A Tale of Two Settings (Part 1)

This past weekend we had the pleasure of hosting a fabulous family dinner, and as I prepared for the magical evening, I reminisced about our first dinner party: thoughtfully planning the menu – Barefoot Contessa of course! – arranging lush bitter green and white hydrangeas for the centerpiece, and carefully setting the table. A novice to entertaining, I remember double and triple checking each place setting, making sure everything sat in the correct spot, as proper table setting protocol can be tricky! Years later, much the wiser, and having hosted many a dinner party, I’ve learned a great deal about setting the table and want to share my pearls of wisdom with you, my dear readers!

Whether you’re setting the table for a casual meal or more formal holiday gathering, here’s the first installment on my “Tale of Two Settings.” Keep an eye out for part two with table setting tricks of the trade. *Helpful hint: Print this table setting guide and keep it in your kitchen so you can “Bring the Buns” and refer to it whenever you need! 

Table Setting 1: Informal (casual dinner parties, weeknight meals etc.; the setting you will use most) *Keep in mind you can make this setting more basic if need be, by removing the salad plate and salad fork

Dinnerware: Juliska; Silverware: Williams-Sonoma; Glassware: Williams-Sonoma; Linens: Purchased in France 
1. Salad plate: Sits to the left of the dinner plate.
2. Salad fork: The outermost fork, sits to the left of the dinner fork. 
3. Dinner fork: The interior fork, sits to the left of the dinner plate.
4. Napkin: Sits atop or above the plate and can be folded or secured with a napkin ring. 
5. Dinner plate: Sits atop the place mat and is the cornerstone to the table setting. 
6. Place mat: Sits beneath the dinner plate.
7. Knife: Sits to the right of the dinner plate. 
8. Spoon: Sits outside of the knife, to the right of the dinner plate. If you’re not using the spoon until desert, either place it above the plate, or leave it out of the initial  setting, and bring it with the desert plate during the desert course.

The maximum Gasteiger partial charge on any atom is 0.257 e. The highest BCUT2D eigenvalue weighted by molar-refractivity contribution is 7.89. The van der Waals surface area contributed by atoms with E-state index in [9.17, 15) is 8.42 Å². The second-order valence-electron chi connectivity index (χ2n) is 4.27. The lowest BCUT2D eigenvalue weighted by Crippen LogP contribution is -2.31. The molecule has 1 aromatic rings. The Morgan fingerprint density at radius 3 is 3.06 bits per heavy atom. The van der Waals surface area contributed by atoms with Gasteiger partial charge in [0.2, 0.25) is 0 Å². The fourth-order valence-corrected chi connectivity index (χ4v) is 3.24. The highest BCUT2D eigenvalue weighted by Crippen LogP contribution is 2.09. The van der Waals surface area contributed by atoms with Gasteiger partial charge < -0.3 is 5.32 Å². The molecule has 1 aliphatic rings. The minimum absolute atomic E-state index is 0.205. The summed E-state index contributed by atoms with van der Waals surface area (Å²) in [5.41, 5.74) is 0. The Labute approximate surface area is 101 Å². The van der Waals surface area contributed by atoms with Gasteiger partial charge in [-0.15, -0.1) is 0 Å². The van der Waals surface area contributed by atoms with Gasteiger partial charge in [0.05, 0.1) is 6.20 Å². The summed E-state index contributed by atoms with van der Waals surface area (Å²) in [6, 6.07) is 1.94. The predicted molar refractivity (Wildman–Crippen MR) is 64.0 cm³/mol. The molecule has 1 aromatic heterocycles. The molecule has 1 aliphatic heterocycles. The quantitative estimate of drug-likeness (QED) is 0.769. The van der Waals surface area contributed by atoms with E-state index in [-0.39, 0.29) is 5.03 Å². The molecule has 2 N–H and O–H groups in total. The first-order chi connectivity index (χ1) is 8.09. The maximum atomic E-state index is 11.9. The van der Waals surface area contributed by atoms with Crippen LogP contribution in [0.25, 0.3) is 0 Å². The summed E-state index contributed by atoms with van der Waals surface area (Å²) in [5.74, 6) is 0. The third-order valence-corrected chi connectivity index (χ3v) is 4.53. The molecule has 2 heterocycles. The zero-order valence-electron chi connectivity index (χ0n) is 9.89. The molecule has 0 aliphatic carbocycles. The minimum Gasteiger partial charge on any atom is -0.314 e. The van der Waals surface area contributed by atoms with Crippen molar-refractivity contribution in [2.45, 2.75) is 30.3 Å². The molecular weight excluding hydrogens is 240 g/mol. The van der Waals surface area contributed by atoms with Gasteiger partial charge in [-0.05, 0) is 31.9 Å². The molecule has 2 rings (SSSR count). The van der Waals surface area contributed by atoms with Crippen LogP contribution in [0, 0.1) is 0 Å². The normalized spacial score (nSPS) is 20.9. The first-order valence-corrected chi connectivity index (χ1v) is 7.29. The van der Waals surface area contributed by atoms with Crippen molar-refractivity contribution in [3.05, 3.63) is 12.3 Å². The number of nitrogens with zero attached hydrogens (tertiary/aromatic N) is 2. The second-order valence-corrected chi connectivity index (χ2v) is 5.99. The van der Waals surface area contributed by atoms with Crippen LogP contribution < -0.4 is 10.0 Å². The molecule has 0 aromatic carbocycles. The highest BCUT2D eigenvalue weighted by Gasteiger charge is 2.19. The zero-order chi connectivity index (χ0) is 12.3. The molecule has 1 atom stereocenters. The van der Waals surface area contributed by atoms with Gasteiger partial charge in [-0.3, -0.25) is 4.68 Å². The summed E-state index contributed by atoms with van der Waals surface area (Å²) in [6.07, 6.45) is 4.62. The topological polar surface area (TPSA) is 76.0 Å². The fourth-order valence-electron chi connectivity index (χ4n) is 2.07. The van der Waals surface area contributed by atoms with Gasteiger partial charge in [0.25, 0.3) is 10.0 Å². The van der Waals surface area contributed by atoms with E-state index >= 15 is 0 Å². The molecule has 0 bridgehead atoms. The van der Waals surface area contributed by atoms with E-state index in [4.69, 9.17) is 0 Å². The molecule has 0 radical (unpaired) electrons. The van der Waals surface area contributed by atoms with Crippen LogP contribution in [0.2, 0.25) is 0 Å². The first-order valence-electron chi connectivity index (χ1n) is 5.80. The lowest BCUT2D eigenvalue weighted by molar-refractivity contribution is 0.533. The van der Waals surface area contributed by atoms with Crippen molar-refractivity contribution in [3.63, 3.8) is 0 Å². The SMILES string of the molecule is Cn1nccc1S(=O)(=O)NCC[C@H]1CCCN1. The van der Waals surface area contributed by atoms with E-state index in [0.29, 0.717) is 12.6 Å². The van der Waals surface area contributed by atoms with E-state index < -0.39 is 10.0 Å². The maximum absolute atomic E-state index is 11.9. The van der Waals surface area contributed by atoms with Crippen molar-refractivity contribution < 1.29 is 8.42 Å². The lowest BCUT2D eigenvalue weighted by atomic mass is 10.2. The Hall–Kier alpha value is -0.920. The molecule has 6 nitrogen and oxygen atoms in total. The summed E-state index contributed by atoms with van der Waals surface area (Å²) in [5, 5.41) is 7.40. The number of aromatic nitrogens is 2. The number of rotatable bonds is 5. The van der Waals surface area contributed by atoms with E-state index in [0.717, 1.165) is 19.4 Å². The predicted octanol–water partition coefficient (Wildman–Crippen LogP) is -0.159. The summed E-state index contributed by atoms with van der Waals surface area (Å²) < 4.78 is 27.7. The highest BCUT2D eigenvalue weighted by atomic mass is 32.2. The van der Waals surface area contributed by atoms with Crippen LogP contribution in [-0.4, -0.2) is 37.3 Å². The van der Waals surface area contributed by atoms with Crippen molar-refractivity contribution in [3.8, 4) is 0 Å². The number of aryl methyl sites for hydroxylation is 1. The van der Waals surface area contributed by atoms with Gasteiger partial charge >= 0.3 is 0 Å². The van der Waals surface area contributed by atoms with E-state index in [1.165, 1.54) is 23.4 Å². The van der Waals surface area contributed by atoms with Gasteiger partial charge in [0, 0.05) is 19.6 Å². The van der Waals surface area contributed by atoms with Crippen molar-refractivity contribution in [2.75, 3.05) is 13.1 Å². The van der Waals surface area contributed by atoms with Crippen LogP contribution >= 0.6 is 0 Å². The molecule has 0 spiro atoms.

9. Wine glass: Sits to the right above the knife. 
10. Water glass: Sits to the right above the knife. 



Table Setting 2: Formal (used for formal gatherings, holidays, etc.; the setting you will use least)

Plates: Bernardaud Constance; Charger:Anna Weatherly; Silverware: My grandmother’s silver; Water glass: Williams-Sonoma; Wine Glass: William Yeoward; Champagne Glass: Tiffany and Co.; Linens: Purchased in France

1. Bread and butter plate: Sits to the left of the dinner plate, above the forks. 
2. Salad fork: The outermost fork, sits to the left of the dinner fork.
3. Dinner fork: The interior fork, sits to the left of the dinner plate.
4. Napkin: Sits atop or above the plate and can be folded or secured with a napkin ring.
5. Salad plate: Sits atop the dinner plate, and is removed after the salad course.
6. Dinner plate: Sits atop the charger and is the cornerstone to the table setting.
7. Charger: Sits between the dinner plate and place mat. (*This is a really just a service plate).
8. Place mat: Sits below the charger.
9. Dinner knife: The interior knife, sits to the right of the dinner plate. 
10. Salad knife: Sits to the right of the dinner knife.
11. Spoon: Sits outside of the knife, to the right of the dinner plate. If you’re not using the spoon until desert, either place it above the plate, or leave it out of the initial  setting, and bring it with the desert plate during the desert course. 
12. Champagne glass: Sits to the right above the knife. 
13. Wine glass: Sits to the right above the knife. 
14. Water glass: Sits to the right above the knife.
*If you’re having a fish course, sit a special fish fork farthest to the left of the dinner fork, as this is the first fork used during the meal; a fish knife would also sit to the right of the dinner knife.
Hope these table setting guides help, and keep an eye out for part two of this post!

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3 Comments

  1. GORGEOUS! Love your china. I almost got that pattern bc it is what Blair’s mother on Gossip Girl had! haha. Where are the white placemats from? I must have those! Must!

    1. Thank you!! Love that Blair’s mother had it! Charlotte York from SATC had this china too :). White place mats are from Provence – if you go, I’ll give you the name of the shop! They are handmade, and absolutely amazing! XOXO

  2. We have the same chargers (and sister Bernardaud pattered china, of course!)

    Your post is such a beautiful reminder that china – and/or a simple and thoughtful table setting — goes a very long way to make guests feel welcome and any meal taste that much better!